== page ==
Feeling the pressure...

One of the things that I've been thinking of doing lately is picking up a pressure cooker to add to my collection of kitchen appliances. Along the way I've discovered that there appears to be two different types of pressure cookers. Broadly speaking there's the basic, cheap models predominant to India and used for everyday cooking, and there are much more complicated (but more idiot-proof), more expensive, and typically-only-available-in-large-sizes models coming primarily from European manufacturers. At the moment I'm debating which type to get.

Here's a line of Indian-style pressure cookers, which comes in sizes as small as 2 litres. That's actually their "deluxe" line, rather than the basic aluminium version as I'd need something induction safe. (My understanding is that to avoid risk of explosion you shouldn't fill these more than halfway, so perhaps 3.5-4 litres would be a good size for a bachelor). Then there are the European-style ones like this, typically available in a minimum of a 6 litre size. (There are a few around that are 4 litres, but those seem a bit harder to find available to Canada).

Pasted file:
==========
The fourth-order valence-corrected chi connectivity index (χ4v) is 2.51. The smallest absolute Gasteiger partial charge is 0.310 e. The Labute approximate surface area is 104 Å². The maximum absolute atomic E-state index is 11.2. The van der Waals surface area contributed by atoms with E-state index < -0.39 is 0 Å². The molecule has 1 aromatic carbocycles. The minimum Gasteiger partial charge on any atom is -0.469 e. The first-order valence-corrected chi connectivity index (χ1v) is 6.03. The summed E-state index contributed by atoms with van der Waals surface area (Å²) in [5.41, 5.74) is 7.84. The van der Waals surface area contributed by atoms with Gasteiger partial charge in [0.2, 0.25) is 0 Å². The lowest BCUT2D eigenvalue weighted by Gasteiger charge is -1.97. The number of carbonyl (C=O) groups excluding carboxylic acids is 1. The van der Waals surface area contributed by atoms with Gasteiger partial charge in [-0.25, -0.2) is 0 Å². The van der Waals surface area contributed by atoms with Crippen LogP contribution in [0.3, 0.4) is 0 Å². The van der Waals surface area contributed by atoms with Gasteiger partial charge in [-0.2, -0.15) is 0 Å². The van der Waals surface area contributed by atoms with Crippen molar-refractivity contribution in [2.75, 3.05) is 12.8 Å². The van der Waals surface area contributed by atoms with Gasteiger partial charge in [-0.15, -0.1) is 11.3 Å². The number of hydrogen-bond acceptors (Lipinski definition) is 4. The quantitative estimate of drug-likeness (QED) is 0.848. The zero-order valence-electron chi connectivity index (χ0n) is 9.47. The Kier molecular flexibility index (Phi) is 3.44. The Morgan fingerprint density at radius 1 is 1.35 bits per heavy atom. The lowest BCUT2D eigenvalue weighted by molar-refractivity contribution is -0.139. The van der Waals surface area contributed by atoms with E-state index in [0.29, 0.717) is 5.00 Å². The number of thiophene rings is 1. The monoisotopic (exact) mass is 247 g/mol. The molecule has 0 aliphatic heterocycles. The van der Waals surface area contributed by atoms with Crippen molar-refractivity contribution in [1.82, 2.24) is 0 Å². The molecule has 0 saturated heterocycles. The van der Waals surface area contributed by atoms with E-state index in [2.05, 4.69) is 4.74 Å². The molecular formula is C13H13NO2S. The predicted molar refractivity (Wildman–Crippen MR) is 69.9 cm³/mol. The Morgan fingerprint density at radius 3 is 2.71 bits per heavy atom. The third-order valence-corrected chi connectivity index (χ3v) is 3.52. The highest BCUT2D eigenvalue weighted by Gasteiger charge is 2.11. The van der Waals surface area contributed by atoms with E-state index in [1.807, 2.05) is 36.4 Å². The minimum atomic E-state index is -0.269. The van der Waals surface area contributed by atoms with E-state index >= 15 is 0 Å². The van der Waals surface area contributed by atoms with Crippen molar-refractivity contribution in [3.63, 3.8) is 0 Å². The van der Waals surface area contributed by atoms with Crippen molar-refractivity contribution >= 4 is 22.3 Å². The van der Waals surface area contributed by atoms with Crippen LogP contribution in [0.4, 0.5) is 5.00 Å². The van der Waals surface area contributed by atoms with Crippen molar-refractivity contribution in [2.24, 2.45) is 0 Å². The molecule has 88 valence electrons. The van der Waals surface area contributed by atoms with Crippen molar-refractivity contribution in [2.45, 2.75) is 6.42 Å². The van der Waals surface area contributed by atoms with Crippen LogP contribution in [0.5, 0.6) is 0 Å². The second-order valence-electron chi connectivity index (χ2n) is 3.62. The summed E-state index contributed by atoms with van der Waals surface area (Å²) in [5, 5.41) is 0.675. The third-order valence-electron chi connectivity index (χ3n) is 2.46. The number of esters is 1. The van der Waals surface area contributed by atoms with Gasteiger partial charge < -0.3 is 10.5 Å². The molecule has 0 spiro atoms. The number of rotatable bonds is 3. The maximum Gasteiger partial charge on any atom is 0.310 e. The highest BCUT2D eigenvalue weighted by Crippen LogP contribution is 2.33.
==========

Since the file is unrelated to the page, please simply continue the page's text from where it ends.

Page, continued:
Why a pressure cooker? (a) Cooking times for these are quite impressive, might might make legumes a bit easier to cook on a more regular basis, (b) they seem to better preserve nutrients, and (c) I don't have one yet :b


I'm curious how they determine cooking times. Specifically the lower vegetable times. When do you put the food in? When you put it on the stove? Then how does it take advantage of the pressure? When the pressure cooker is at the desired pressure? How do you put the food in without loosing most (or all) of the pressure.

Furthermore, you would have to add the time it takes to bring the pressure cooker up the the correct pressure to accurately measure your effective cooking time - even if the actual cooking time is less.

Jen and I bought a pressure cooker last year for canning purposes. We ended up returning it because it was more hassle than it was worth, and the cooking time was not THAT much better when all was said and done compared to a regular canner.

There's a lot I'd have to figure out via experimentation I think or through reading some more detailed instructions. You'd have to add things to the pressure cooker before it reached pressure of course, but I'm not sure if you should bring the water to a boil before adding veggies to steamer basket and putting on the lid (I'd guess it probably doesn't make much of a difference for steamed stuff).

I'm most interested in the beans in the beans / lentils / split peas portion of that... those can take multiple hours otherwise to cook (ergo I've mostly avoided them when not slow-cooked. There a change should be a lot more noticable... probably not so much for a lot of veggies and the like.

I've never gotten around to trying to can anything...